Success is getting what you want; happiness is liking what you get

Sunday, 30 July 2017

Slow Sunday

It’s a slow kind of Sunday here.  Waking to a frosty morning kept us snuggled up warm and cozy in bed.  But we don’t really have to get up bright and early on a Sunday, do we? 

Our Sunday morning ritual usually involves a bacon and egg breakfast.  Expertly cooked by the man of the house – it’s his specialty, after all.  And it was delicious, as usual.

The sun is shining, the washing is drying nicely outside in the gentle breeze, and all is well in our part of the world.  I really expected Robin to say he would rather be away in the caravan, but it’s nice to be home occasionally in the weekend.

And to finish off our day, there is a tasty beef bolar roast simmering away in the crock pot for our dinner – slow cooking at it’s best.  It smells lovely, and crock pot cooking is simple indeed and produces wonderful tender beef.

The weather has been amazing lately, and it certainly doesn’t seem like winter.  We’ll make the most of the winter sunshine as Mother Nature is sure to be bringing some bad weather again before we know it.  And in the meantime, we will just enjoy our slow Sunday.  Next week our calendar is packed full, so that will keep us busy.

Tuesday, 25 July 2017

Another great book for our Travels

With the chance to cash up some loyalty points recently, we decided on a New Zealand book to enhance our travels around our beautiful country.  It arrived speedily via a courier, and here it is, “The Great Kiwi Pub Crawl” and will join the other travel books in our caravan

In the interests of full disclosure, I really have to say that I am not really a pub girl at all – much preferring a latte at a trendy café.  Robin went to his share of pubs in his young single days, and these days we only seem to go to the local establishments to have a meal.  Although both my parents worked in hotels in their later working lives, the pub gene passed me by – but you don’t need alcohol to have a good time, do you?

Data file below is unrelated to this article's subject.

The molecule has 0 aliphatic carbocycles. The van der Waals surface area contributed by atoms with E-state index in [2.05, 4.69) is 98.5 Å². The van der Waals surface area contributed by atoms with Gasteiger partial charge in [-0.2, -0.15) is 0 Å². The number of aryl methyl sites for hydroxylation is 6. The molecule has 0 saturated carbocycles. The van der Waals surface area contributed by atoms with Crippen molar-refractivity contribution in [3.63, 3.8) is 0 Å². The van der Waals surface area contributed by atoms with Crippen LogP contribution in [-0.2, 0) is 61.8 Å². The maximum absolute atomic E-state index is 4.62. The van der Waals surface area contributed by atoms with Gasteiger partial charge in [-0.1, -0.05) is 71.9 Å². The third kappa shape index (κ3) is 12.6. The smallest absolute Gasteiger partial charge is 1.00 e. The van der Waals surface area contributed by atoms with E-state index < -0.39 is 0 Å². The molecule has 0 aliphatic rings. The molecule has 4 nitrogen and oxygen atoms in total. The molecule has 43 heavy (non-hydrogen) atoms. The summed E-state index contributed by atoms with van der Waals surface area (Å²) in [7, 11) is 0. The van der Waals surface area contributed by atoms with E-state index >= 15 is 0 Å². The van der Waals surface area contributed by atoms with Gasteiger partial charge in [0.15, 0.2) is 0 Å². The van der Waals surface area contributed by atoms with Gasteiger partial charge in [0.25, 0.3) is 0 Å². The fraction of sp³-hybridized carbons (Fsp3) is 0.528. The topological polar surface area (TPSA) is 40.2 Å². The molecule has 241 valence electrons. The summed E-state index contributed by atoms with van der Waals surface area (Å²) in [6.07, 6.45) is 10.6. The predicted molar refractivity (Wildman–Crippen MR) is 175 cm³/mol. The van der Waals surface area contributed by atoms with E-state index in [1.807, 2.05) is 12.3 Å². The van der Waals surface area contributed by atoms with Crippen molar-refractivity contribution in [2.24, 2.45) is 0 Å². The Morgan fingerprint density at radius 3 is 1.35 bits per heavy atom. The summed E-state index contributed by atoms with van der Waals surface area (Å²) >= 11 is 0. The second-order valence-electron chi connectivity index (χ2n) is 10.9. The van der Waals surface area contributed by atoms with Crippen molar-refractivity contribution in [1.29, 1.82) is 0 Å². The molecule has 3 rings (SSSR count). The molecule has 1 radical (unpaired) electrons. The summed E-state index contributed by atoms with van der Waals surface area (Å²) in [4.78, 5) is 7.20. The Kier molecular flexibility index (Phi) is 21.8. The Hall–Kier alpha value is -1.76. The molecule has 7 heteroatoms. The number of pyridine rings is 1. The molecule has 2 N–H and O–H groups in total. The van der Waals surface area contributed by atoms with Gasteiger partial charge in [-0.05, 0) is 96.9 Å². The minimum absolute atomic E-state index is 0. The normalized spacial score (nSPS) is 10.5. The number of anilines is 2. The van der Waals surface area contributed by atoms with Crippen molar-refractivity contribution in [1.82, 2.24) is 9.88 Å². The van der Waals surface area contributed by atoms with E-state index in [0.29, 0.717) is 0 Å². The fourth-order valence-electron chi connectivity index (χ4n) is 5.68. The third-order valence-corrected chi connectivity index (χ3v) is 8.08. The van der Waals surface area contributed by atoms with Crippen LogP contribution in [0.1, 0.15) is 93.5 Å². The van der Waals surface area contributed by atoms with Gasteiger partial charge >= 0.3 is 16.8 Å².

So why buy a Kiwi pub book – you may well be wondering?  Because the historic pubs featured all have tales to tell, so it might be nice to soak up the atmosphere, find out a little more of the history attached to these watering holes.  We really want to go and see “Ted’s Bottle” at the Waihao Forks Hotel, left behind by Ted d’Auvergne as he went off to war.  And to check out again the tiny Vulcan Hotel in St Bathans – last time we passed by we took our drinks outside at sat in the sunshine.  Robin would no doubt have a beer on the Great Kiwi Pub Crawl, while I would make do with that other great Kiwi drink, L&P, if the pub in question didn’t serve coffee.

We’ll let you know how we get on with The Great Kiwi Pub Crawl – it may well take some time to achieve.

Friday, 21 July 2017

The Letterboxes Stand Tall

Once again, there needed to be a bit of letterbox reconstruction in our village.  Made without steel reinforcing rods, these brick letterboxes do not take kindly to knocks from vehicles and seem to fall apart at the slightest nudge.  In fact, it was a taxi which inflicted the latest damage, we believe.

Quite a sorry sight

However, all is well again and the said boxes are now standing tall again.  The brickie came along, ably assisted by his young family.  It was the school holidays, after all, and I guess that taking the kids along too gets them out of Mum’s hair.  Once again, our neighbours will be very pleased to have the letterboxes repaired once more.  This is the second time that these particular boxes had been knocked over.

With a little help from the family

We spent the morning up in Palmy, with an appointment or two to attend, and a long list of odds and ends to purchase.  After our list was just about ticked off, we took ourselves off the the Mall for the final item on the list, to get my reading glasses adjusted.  Then it was time for lunch. But we had forgotten that it was the last day of the school holidays, and were soon reminded of this fact when we tried to find a spare table in the Food Hall.  Seemed the local Mums and Grand Parents were all taking the kiddies out to lunch, and McDonalds was doing a roaring trade.  There were kids everywhere – little ones in push chairs, mid sized ones, and plenty of teens lounging about as well.